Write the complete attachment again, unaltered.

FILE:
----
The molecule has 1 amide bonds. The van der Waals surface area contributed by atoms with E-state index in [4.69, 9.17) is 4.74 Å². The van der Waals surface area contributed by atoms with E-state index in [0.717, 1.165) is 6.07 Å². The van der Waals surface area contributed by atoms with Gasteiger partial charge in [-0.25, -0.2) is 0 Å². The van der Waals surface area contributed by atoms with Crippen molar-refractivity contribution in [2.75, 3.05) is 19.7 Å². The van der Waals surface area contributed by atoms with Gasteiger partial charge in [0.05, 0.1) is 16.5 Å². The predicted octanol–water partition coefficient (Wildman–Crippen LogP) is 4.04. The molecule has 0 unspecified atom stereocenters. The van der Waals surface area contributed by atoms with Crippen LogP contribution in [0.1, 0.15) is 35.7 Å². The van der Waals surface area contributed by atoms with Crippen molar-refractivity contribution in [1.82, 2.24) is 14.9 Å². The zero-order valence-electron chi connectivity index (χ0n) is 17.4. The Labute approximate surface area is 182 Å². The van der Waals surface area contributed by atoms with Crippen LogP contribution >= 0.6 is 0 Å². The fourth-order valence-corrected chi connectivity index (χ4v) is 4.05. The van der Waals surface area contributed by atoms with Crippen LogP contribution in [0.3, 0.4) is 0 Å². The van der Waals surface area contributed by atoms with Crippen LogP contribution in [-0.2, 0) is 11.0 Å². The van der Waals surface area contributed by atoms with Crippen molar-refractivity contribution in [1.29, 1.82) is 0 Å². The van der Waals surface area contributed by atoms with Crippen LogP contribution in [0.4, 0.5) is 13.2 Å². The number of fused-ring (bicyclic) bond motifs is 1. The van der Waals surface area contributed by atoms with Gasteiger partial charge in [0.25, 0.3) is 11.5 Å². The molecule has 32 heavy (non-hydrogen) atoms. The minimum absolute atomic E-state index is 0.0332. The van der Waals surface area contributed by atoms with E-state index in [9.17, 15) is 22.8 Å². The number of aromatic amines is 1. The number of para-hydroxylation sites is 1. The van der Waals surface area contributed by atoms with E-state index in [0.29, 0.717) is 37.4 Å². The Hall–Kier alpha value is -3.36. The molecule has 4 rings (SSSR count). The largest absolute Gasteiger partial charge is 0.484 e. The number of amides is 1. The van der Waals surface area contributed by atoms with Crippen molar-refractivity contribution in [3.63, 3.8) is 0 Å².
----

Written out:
The molecule has 1 amide bonds. The van der Waals surface area contributed by atoms with E-state index in [4.69, 9.17) is 4.74 Å². The van der Waals surface area contributed by atoms with E-state index in [0.717, 1.165) is 6.07 Å². The van der Waals surface area contributed by atoms with Gasteiger partial charge in [-0.25, -0.2) is 0 Å². The van der Waals surface area contributed by atoms with Crippen molar-refractivity contribution in [2.75, 3.05) is 19.7 Å². The van der Waals surface area contributed by atoms with Gasteiger partial charge in [0.05, 0.1) is 16.5 Å². The predicted octanol–water partition coefficient (Wildman–Crippen LogP) is 4.04. The molecule has 0 unspecified atom stereocenters. The van der Waals surface area contributed by atoms with Crippen LogP contribution in [0.1, 0.15) is 35.7 Å². The van der Waals surface area contributed by atoms with Crippen molar-refractivity contribution in [1.82, 2.24) is 14.9 Å². The zero-order valence-electron chi connectivity index (χ0n) is 17.4. The Labute approximate surface area is 182 Å². The van der Waals surface area contributed by atoms with Crippen LogP contribution >= 0.6 is 0 Å². The fourth-order valence-corrected chi connectivity index (χ4v) is 4.05. The van der Waals surface area contributed by atoms with Crippen LogP contribution in [0.3, 0.4) is 0 Å². The van der Waals surface area contributed by atoms with Crippen LogP contribution in [-0.2, 0) is 11.0 Å². The van der Waals surface area contributed by atoms with Crippen molar-refractivity contribution in [1.29, 1.82) is 0 Å². The van der Waals surface area contributed by atoms with Crippen LogP contribution in [0.4, 0.5) is 13.2 Å². The number of fused-ring (bicyclic) bond motifs is 1. The van der Waals surface area contributed by atoms with Gasteiger partial charge in [0.25, 0.3) is 11.5 Å². The molecule has 32 heavy (non-hydrogen) atoms. The minimum absolute atomic E-state index is 0.0332. The van der Waals surface area contributed by atoms with E-state index in [9.17, 15) is 22.8 Å². The number of aromatic amines is 1. The number of para-hydroxylation sites is 1. The van der Waals surface area contributed by atoms with E-state index in [0.29, 0.717) is 37.4 Å². The Hall–Kier alpha value is -3.36. The molecule has 4 rings (SSSR count). The largest absolute Gasteiger partial charge is 0.484 e. The number of amides is 1. The van der Waals surface area contributed by atoms with Crippen molar-refractivity contribution in [3.63, 3.8) is 0 Å².